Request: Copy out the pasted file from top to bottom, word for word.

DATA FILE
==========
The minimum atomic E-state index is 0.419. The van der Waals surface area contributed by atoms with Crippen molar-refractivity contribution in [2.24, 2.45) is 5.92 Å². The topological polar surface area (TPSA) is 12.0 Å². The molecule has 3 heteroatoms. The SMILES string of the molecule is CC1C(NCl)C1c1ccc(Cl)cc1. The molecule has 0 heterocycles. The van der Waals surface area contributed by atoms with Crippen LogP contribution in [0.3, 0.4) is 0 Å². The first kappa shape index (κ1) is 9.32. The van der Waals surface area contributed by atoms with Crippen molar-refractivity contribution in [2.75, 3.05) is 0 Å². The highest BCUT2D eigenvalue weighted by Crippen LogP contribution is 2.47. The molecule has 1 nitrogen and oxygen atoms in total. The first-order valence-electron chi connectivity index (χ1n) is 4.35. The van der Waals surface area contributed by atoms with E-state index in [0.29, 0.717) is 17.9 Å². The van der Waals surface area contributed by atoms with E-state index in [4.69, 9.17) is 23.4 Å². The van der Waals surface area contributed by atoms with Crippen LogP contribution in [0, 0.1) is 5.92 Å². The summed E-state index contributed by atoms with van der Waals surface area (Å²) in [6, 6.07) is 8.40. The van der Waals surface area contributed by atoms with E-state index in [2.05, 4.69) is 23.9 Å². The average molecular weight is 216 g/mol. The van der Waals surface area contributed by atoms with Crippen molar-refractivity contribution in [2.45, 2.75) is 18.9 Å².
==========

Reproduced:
The minimum atomic E-state index is 0.419. The van der Waals surface area contributed by atoms with Crippen molar-refractivity contribution in [2.24, 2.45) is 5.92 Å². The topological polar surface area (TPSA) is 12.0 Å². The molecule has 3 heteroatoms. The SMILES string of the molecule is CC1C(NCl)C1c1ccc(Cl)cc1. The molecule has 0 heterocycles. The van der Waals surface area contributed by atoms with Crippen LogP contribution in [0.3, 0.4) is 0 Å². The first kappa shape index (κ1) is 9.32. The van der Waals surface area contributed by atoms with Crippen molar-refractivity contribution in [2.75, 3.05) is 0 Å². The highest BCUT2D eigenvalue weighted by Crippen LogP contribution is 2.47. The molecule has 1 nitrogen and oxygen atoms in total. The first-order valence-electron chi connectivity index (χ1n) is 4.35. The van der Waals surface area contributed by atoms with E-state index in [0.29, 0.717) is 17.9 Å². The van der Waals surface area contributed by atoms with E-state index in [4.69, 9.17) is 23.4 Å². The van der Waals surface area contributed by atoms with Crippen LogP contribution in [0, 0.1) is 5.92 Å². The summed E-state index contributed by atoms with van der Waals surface area (Å²) in [6, 6.07) is 8.40. The van der Waals surface area contributed by atoms with E-state index in [2.05, 4.69) is 23.9 Å². The average molecular weight is 216 g/mol. The van der Waals surface area contributed by atoms with Crippen molar-refractivity contribution in [2.45, 2.75) is 18.9 Å².